Bands can get a lot done in a year.
For those musicians who operate on the DIY level (not just for punk rockers anymore), the progress that can be made by taking the bull by the horns and not relying on a manger or promotion company can be limitless. When there’s nobody to tell you “no” or that you are doing something the wrong way, the only way you really should be able to go is up.
The music industry is a disaster; the wrong way has proved to be the right way in many cases. Bands that muck through the music industry by the industry standards tend to churn out lowest-common-denominator product. That’s fine if you want to create a product for people who use music as a way to pass the time while sitting in traffic, but it doesn’t work for people who really like music.
Forging your own way works, and it’s working for Copper & Congress. The Tucson, Ariz.-based indie pop band formed in March 2012 and quickly launched an aggressive marketing campaign, hit its Kickstarter goal with help from 116 donors to record its debut, “The Leap Year,” and got Joey Burns from Tucson’s beloved Calexico to play on a few tracks.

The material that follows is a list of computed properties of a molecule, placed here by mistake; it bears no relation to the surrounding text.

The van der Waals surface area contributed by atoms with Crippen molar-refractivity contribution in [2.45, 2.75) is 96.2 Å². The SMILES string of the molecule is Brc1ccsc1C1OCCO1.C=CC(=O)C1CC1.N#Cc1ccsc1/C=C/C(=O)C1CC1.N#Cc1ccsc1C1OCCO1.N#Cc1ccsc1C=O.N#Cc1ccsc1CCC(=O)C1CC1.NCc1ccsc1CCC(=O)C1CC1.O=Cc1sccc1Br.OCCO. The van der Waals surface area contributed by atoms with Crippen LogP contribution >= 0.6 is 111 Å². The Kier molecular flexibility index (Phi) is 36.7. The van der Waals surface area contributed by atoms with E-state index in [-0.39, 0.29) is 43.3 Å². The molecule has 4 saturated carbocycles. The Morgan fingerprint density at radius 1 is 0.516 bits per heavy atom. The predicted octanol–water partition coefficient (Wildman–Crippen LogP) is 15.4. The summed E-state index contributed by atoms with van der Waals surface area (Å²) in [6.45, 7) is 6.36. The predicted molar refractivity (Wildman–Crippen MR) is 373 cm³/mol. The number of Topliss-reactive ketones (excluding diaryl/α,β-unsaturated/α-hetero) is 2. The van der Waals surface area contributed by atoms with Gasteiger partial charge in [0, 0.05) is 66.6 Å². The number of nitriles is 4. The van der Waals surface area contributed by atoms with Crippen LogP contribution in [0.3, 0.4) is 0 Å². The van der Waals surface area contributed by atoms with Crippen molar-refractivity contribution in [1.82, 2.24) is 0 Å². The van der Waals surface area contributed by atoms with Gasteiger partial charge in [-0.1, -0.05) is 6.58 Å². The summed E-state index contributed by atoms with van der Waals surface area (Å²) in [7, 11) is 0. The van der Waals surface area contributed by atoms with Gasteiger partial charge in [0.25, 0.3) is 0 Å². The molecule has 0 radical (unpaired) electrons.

The trio – Katie Haverly on guitar and vocals, Patrick Morris on bass and Kai Lindstedt on drums – will be playing the Derailed Pour House tonight and The Summit on Saturday. They’re friends of local indie-soul outfit Hello Dollface and are recruits of Hello Dollface’s booking agency, Independent Artists Management. Their style of indie-soul-pop music is similar, both bands have a strong woman in the lead vocal roles and their marketing strategy is more than ambitious. It also helps that their brand of original music is unique, presenting more than what a basic bar cover band can offer.
Their accelerated pace at forming and recording comes from an instant bond between the musicians. When Haverly moved to Tucson from upstate New York, she started poking around open-mic nights for like-minded musicians. She found them.
“We really connected and we really clicked, and we made a record three months after we started playing together, which is insane,” Haverly said last week from Tucson. “We raised $12,000 on Kickstarter to do the record. We’ve been working hard and are dedicated to the music that we’re making.”
Tucson embraced them. It’s a town that is very supportive of local bands, with a radio station in KXCI that got behind Copper & Congress and their recording project.
“We all took a leap together, and that’s why we call it ‘The Leap Year,’ because it was pretty ambitious to say, ‘we’ll raise $12,000 to do this record,’ and nobody has really heard of us,” Haverly said.
Band members already are looking ahead to their next record, which they will record in September.
“As you grow with other musicians, you find each other and you figure out how to bring out each other’s strengths in the work that you create,” Haverly said. “We’ve really started to find that together, and it’s exciting.”
Liggett_b@fortlewis.edu. Bryant Liggett is a freelance writer and KDUR station manager.